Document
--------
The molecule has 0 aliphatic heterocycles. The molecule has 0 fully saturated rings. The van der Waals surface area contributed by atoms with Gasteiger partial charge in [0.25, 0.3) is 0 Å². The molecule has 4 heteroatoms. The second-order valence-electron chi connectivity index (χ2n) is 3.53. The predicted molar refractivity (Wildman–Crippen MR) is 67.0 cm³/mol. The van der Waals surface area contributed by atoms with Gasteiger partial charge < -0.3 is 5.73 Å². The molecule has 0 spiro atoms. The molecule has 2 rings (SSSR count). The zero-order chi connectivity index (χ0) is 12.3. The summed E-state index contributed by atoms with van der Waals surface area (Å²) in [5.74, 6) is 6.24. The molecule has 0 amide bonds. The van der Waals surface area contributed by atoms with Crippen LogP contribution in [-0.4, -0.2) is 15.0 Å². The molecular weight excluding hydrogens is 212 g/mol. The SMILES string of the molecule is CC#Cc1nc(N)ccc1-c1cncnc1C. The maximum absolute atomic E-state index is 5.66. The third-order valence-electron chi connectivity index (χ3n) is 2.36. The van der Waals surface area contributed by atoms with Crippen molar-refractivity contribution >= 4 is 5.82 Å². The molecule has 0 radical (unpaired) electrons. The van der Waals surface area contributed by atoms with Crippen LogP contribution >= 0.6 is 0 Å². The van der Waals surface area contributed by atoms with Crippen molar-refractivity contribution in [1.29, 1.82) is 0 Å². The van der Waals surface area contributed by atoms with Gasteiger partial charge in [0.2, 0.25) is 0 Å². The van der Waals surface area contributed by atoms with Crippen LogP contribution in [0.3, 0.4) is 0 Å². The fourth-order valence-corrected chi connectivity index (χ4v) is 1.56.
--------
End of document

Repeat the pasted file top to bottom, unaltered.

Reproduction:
The molecule has 0 aliphatic heterocycles. The molecule has 0 fully saturated rings. The van der Waals surface area contributed by atoms with Gasteiger partial charge in [0.25, 0.3) is 0 Å². The molecule has 4 heteroatoms. The second-order valence-electron chi connectivity index (χ2n) is 3.53. The predicted molar refractivity (Wildman–Crippen MR) is 67.0 cm³/mol. The van der Waals surface area contributed by atoms with Gasteiger partial charge < -0.3 is 5.73 Å². The molecule has 0 spiro atoms. The molecule has 2 rings (SSSR count). The zero-order chi connectivity index (χ0) is 12.3. The summed E-state index contributed by atoms with van der Waals surface area (Å²) in [5.74, 6) is 6.24. The molecule has 0 amide bonds. The van der Waals surface area contributed by atoms with Crippen LogP contribution in [-0.4, -0.2) is 15.0 Å². The molecular weight excluding hydrogens is 212 g/mol. The SMILES string of the molecule is CC#Cc1nc(N)ccc1-c1cncnc1C. The maximum absolute atomic E-state index is 5.66. The third-order valence-electron chi connectivity index (χ3n) is 2.36. The van der Waals surface area contributed by atoms with Crippen molar-refractivity contribution >= 4 is 5.82 Å². The molecule has 0 radical (unpaired) electrons. The van der Waals surface area contributed by atoms with Crippen LogP contribution >= 0.6 is 0 Å². The van der Waals surface area contributed by atoms with Crippen molar-refractivity contribution in [1.29, 1.82) is 0 Å². The van der Waals surface area contributed by atoms with Gasteiger partial charge in [0.2, 0.25) is 0 Å². The van der Waals surface area contributed by atoms with Crippen LogP contribution in [0.3, 0.4) is 0 Å². The fourth-order valence-corrected chi connectivity index (χ4v) is 1.56.